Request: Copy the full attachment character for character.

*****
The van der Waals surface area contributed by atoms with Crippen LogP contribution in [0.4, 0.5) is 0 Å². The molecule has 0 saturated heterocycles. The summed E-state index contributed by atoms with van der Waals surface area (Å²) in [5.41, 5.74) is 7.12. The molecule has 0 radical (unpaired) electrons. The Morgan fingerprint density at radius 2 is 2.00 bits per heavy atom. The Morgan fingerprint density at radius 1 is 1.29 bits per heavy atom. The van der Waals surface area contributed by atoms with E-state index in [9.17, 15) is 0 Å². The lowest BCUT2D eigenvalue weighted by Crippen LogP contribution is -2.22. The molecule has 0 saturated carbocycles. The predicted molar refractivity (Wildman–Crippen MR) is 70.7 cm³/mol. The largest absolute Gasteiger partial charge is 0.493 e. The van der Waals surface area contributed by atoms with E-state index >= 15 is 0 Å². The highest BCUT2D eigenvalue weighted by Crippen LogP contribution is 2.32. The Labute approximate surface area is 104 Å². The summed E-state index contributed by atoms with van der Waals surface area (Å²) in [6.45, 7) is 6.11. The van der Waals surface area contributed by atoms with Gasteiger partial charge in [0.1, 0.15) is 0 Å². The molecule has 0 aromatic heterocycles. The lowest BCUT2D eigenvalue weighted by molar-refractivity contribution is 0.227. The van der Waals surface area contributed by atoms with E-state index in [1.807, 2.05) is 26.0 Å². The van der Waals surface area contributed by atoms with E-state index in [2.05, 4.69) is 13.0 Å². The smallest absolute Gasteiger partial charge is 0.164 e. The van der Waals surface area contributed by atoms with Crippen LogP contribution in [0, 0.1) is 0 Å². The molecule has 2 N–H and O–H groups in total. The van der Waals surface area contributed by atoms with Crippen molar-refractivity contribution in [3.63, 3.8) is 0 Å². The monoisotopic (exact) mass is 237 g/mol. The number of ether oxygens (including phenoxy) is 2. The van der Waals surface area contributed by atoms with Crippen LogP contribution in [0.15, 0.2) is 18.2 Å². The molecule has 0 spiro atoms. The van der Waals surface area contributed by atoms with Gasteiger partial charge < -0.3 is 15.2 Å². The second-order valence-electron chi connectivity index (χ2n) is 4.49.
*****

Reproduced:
The van der Waals surface area contributed by atoms with Crippen LogP contribution in [0.4, 0.5) is 0 Å². The molecule has 0 saturated heterocycles. The summed E-state index contributed by atoms with van der Waals surface area (Å²) in [5.41, 5.74) is 7.12. The molecule has 0 radical (unpaired) electrons. The Morgan fingerprint density at radius 2 is 2.00 bits per heavy atom. The Morgan fingerprint density at radius 1 is 1.29 bits per heavy atom. The van der Waals surface area contributed by atoms with E-state index in [9.17, 15) is 0 Å². The lowest BCUT2D eigenvalue weighted by Crippen LogP contribution is -2.22. The molecule has 0 saturated carbocycles. The predicted molar refractivity (Wildman–Crippen MR) is 70.7 cm³/mol. The largest absolute Gasteiger partial charge is 0.493 e. The van der Waals surface area contributed by atoms with E-state index >= 15 is 0 Å². The highest BCUT2D eigenvalue weighted by Crippen LogP contribution is 2.32. The Labute approximate surface area is 104 Å². The summed E-state index contributed by atoms with van der Waals surface area (Å²) in [6.45, 7) is 6.11. The van der Waals surface area contributed by atoms with Gasteiger partial charge in [0.1, 0.15) is 0 Å². The molecule has 0 aromatic heterocycles. The lowest BCUT2D eigenvalue weighted by molar-refractivity contribution is 0.227. The van der Waals surface area contributed by atoms with E-state index in [1.807, 2.05) is 26.0 Å². The van der Waals surface area contributed by atoms with E-state index in [2.05, 4.69) is 13.0 Å². The smallest absolute Gasteiger partial charge is 0.164 e. The van der Waals surface area contributed by atoms with Crippen LogP contribution in [0, 0.1) is 0 Å². The molecule has 2 N–H and O–H groups in total. The van der Waals surface area contributed by atoms with Crippen molar-refractivity contribution in [3.63, 3.8) is 0 Å². The monoisotopic (exact) mass is 237 g/mol. The number of ether oxygens (including phenoxy) is 2. The van der Waals surface area contributed by atoms with Crippen LogP contribution in [0.15, 0.2) is 18.2 Å². The molecule has 0 spiro atoms. The van der Waals surface area contributed by atoms with Gasteiger partial charge < -0.3 is 15.2 Å². The second-order valence-electron chi connectivity index (χ2n) is 4.49.